It’s a Booby Trap!!!
Alright, let me start off this post by stating (for the record) that I have absolutely zero problems with parents who choose to use formula rather than breastfeed. I realize that the formula vs. breast debate can enrage mothers from both sides of the argument like no other… I’m not here to do that! Obviously, I breastfeed. I feel we made the right choice for our family. There are a lot of reasons parents choose one over the other, and quite frankly, it’s absolutely none of my business whether your choice is the same as mine… Not that anyone reading this blog is looking to me for validation of their parenting choices. After all, I’ve only been at this for (almost) 4 months. My sphere of knowledge and experience is obviously quite limited!
What I do have a problem with are the “booby traps” (clever, right? I thought so, till I googled the title of my post and found that I’m not as original as I thought… oh well.) laid out by formula companies that are obviously intended to disrupt the intentions many mothers have of successfully breastfeeding. I know, I know… they are for-profit companies that have a product to market and sell. I just hate that they specifically target breastfeeding moms with a lot of their marketing by pretending to provide “breastfeeding support.”
Similac has an entire section of their website dedicated to this breastfeeding support, for Pete’s sake! Is it just me, or does this seem like a SERIOUS conflict of interest? I took a little time to explore their website. While their “Breastfeeding Basics” page is a simple, straight-forward, basic guide to breastfeeding that doesn’t include any false information, it does leave out some important facts. It doesn’t mention ANY of the nutritional benefits of breastfeeding (obviously, that would undermine their product!). It mentions some of the American Academy of Pediatrics recommendations for starting solids, but it doesn’t mention that the AAP recommends breastfeeding past 6 months, for up to a year or longer!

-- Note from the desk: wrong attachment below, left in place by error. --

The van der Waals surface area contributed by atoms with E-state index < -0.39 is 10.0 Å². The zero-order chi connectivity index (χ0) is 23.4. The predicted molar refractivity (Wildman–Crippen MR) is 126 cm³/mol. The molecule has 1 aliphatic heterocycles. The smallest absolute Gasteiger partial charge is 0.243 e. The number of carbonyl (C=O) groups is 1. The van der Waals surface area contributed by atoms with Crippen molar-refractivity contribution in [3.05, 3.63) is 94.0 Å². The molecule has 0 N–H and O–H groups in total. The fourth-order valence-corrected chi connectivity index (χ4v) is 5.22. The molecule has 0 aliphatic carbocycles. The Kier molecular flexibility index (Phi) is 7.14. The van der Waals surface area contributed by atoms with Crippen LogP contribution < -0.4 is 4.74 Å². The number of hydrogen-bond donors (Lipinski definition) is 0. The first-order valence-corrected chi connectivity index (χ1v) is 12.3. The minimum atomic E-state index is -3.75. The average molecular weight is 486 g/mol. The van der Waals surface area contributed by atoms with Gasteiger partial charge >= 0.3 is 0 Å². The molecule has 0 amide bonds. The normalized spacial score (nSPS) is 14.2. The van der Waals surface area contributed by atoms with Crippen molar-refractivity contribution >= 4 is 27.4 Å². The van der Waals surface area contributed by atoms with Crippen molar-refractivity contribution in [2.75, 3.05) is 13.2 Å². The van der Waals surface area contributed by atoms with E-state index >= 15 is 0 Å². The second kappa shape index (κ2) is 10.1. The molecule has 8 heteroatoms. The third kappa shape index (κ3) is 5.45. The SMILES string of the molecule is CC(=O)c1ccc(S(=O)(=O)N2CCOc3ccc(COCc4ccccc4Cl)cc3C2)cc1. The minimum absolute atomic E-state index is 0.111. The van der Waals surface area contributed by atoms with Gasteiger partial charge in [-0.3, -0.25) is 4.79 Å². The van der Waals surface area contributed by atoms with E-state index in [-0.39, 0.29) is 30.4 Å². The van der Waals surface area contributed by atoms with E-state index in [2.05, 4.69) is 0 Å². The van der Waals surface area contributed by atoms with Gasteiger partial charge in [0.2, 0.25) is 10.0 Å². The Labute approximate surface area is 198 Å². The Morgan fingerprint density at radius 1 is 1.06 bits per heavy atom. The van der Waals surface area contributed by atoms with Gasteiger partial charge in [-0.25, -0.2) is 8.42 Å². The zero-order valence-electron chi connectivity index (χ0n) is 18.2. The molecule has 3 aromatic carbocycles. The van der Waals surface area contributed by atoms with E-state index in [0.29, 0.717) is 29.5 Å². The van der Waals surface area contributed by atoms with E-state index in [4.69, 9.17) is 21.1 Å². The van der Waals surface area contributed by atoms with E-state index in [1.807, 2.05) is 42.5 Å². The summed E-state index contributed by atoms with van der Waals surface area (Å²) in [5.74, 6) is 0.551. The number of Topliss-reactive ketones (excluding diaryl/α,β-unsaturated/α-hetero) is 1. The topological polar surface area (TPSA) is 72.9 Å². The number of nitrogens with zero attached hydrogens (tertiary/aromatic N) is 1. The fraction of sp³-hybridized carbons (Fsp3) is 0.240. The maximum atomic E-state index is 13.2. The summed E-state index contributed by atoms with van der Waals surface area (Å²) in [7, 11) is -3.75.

In fact, Similac actually has a “Feeding Expert” hotline. They state that they have nurses and lactation consultants available to answer feeding questions 24/7. Because I’m curious about what kind of breastfeeding information I would get from lactation consultants hired by a formula company, I decided to place a call to Similac’s hotline to ask for breastfeeding advice. As soon as I called, the woman who asked if I was breast or formula feeding. Then she transferred me to the appropriate person.
The nurse I spoke to was extremely friendly and sympathetic when I told them my two-week old baby woke up screaming every 30-45 minutes. She asked if I was formula or breast feeding. When I told her that I was breastfeeding, she chuckled a little and said that it is very common for breastfed babies to eat that often. She asked how many wet/dirty diapers T had each day, and if he had gained weight since leaving the hospital. I reported that all was normal in those two categories. She said for the first month or so, I would probably be feeding my baby 24/7. She said that as T’s stomach starts to expand, he will likely begin to stretch out his feedings. So far, so good.
Then, she asked me how long he nursed during each session. When I said, “about 10 minutes before he falls asleep,” she explained that it’s important to keep newborns awake long enough to get a good nursing session in. She suggested lots of ways to keep him up during a feed (change diaper halfway through, tickle his shoulders, skin to skin, all the usual stuff), then said that if that didn’t work, to try feeding him from a bottle a few feedings a day since he would get more food faster and likely sleep longer. Hmmm… Not sure that’s good advice for a new mom who’s trying to successfully breastfeed.
While she didn’t outright mention formula, I doubt that most lactation consultants would recommend introducing a bottle several times a day at two weeks old! For one, it would jeopardize your milk supply. Also, it could cause your baby to have difficulty latching and nursing after receiving milk so easily from a bottle. I thanked her for her help and said we would try it. She asked for my email and home address so that she can “send me some follow up information.”
I guess when the “follow up information” arrives, I’ll have something else to blog about. If my suspicions are correct, I’ll have formula samples arriving in the mail very soon.